Psalm 112

Psalm 112[a]

The Blessings of the Righteous

1 Alleluia.

Blessed[b] is the man who fears the Lord,
who greatly delights in his precepts.
2 His descendants will be powerful upon the earth;
the generation of the upright will be blessed.[c]
3 His house will be filled with wealth and riches,[d]
and his righteousness will endure forever.
4 He shines as a light for the upright in the darkness;
kindness, mercy, and justice are his hallmarks.[e]
5 The future bodes well[f] for him
who is generous in helping those in need
and who conducts his affairs with justice.
6 [g]He will never be swayed;
the righteous man will be remembered forever.
7 He has no fear of bad news,
for his heart remains steadfast, trusting in the Lord.
8 Since his heart is tranquil, he will not be afraid,
and he will witness the downfall of his enemies.
9 He bestows gifts lavishly on the poor;
his righteousness will endure forever,
and his horn[h] will be exalted in glory.
10 The wicked will be furious when he sees this,
gnashing his teeth and pining away;
the desires of the wicked will be fruitless.[i]


  1. Psalm 112:1 This psalm provides the same literary characteristics as the preceding one and most likely stems from the same unknown author. By their theme the two chants complete one another. The first celebrates the divine perfections and works, while the second sings of the virtues and deeds of the true righteous person and the happiness he attains.
    The ancients believed that the man who faithfully observed the law and was solicitous of his neighbor was assured prosperity, posterity, and renown. In this psalm a sage once again praises the righteous in these terms, but he adds another more mystical religious sentiment. In effect, applying to the righteous the qualities that the preceding psalm attributed to the Lord, he wishes to show that by dint of placing his delight in the will of the Lord, the righteous man ends up resembling him. Hence, the law is not a burden imposed from without, but a power that transforms the heart. To obey is to let oneself be invaded by the sentiments of God: mercy, tenderness, and righteousness. Is there any other source of happiness?
    This psalm is also very suitable for describing the Christian ideal, the perfection we must achieve in the steps of the Master and the happiness we will find therein.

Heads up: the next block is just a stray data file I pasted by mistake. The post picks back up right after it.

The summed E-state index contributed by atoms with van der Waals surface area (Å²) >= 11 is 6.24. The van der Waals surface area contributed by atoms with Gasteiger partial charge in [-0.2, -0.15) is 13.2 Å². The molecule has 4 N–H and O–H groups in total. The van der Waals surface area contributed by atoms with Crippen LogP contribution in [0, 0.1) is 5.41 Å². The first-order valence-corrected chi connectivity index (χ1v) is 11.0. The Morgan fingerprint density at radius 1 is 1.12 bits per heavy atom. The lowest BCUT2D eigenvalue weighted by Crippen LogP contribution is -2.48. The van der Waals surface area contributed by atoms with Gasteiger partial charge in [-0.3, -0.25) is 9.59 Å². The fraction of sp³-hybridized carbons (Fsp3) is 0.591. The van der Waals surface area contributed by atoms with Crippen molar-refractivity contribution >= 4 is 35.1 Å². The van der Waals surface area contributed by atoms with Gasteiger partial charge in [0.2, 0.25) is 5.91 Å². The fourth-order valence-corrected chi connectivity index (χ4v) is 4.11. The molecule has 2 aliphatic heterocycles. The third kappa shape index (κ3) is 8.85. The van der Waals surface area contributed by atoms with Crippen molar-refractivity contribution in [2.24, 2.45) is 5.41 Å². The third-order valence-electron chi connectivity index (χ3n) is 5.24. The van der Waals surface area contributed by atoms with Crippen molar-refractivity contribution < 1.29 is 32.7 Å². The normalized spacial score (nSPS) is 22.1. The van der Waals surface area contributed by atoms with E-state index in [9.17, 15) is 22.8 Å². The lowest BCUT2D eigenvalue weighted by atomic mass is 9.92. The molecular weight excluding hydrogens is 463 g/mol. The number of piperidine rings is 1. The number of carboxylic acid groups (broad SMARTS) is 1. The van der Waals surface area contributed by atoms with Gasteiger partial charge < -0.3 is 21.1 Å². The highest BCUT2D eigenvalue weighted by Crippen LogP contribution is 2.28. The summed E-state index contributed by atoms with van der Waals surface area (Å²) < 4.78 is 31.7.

2. Psalm 112:1 Blessed is the man who follows unswervingly God’s will and call. Blessed: see note on Ps 1:1. Fears the Lord: see note on Ps 15:2-5.
  3. Psalm 112:2 The upright man is blessed in his children and brings blessings on them (see Pss 37:26; 127:3-5; 128:3).
  4. Psalm 112:3 Wealth and riches: see Pss 1:3; 128:2. His righteousness: i.e., his happiness, his successes, and his well-being. There is a tacit comparison of the upright person’s righteousness to God’s (they both endure forever: see Ps 111:3b). Some scholars translate the word “righteousness” as “generosity,” claiming that the original meaning of the Hebrew word in a later period of the language also acquired the meaning of “liberality, almsgiving” (see Sir 3:30; 7:10; Mt 6:1f).
  5. Psalm 112:4 The goodness of the righteous man overflows to others. He acts in the same way as God does (see Ps 111:4b). This is brought out more clearly by the older Catholic rendition: “He dawns through the darkness, a light for the upright; / he is gracious and compassionate and righteous.”
  6. Psalm 112:5 Future bodes well: i.e., well-being and prosperity await him (see Ps 34:9-15). Good is also the quality of the righteous man. He is good in that he is generous (see Pss 34:9-11; 37:21). Just as all the Lord’s works are “faithful and right” (see Ps 111:7), so the upright man conducts his affairs with justice.
  7. Psalm 112:6 The righteous man observes the commandments of God that are “established forever and ever” (Ps 111:8); hence “he will never be swayed” (Ps 112:6) and has no fear (v. 7), for his heart is tranquil (v. 8). His trust is in the Lord in spite of bad news, reasons to be afraid, or problems with others (vv. 7-8).
  8. Psalm 112:9 As God’s name is held in holy awe (see Ps 111:9), so the righteous will be held in honor. Paul uses this verse to support the principle that “if you sow generously, you will reap generously as well” (2 Cor 9:6, 9). Horn: here symbolizes dignity.
  9. Psalm 112:10 The only alternative way of life to that of the righteous is bitter, transient, and futile.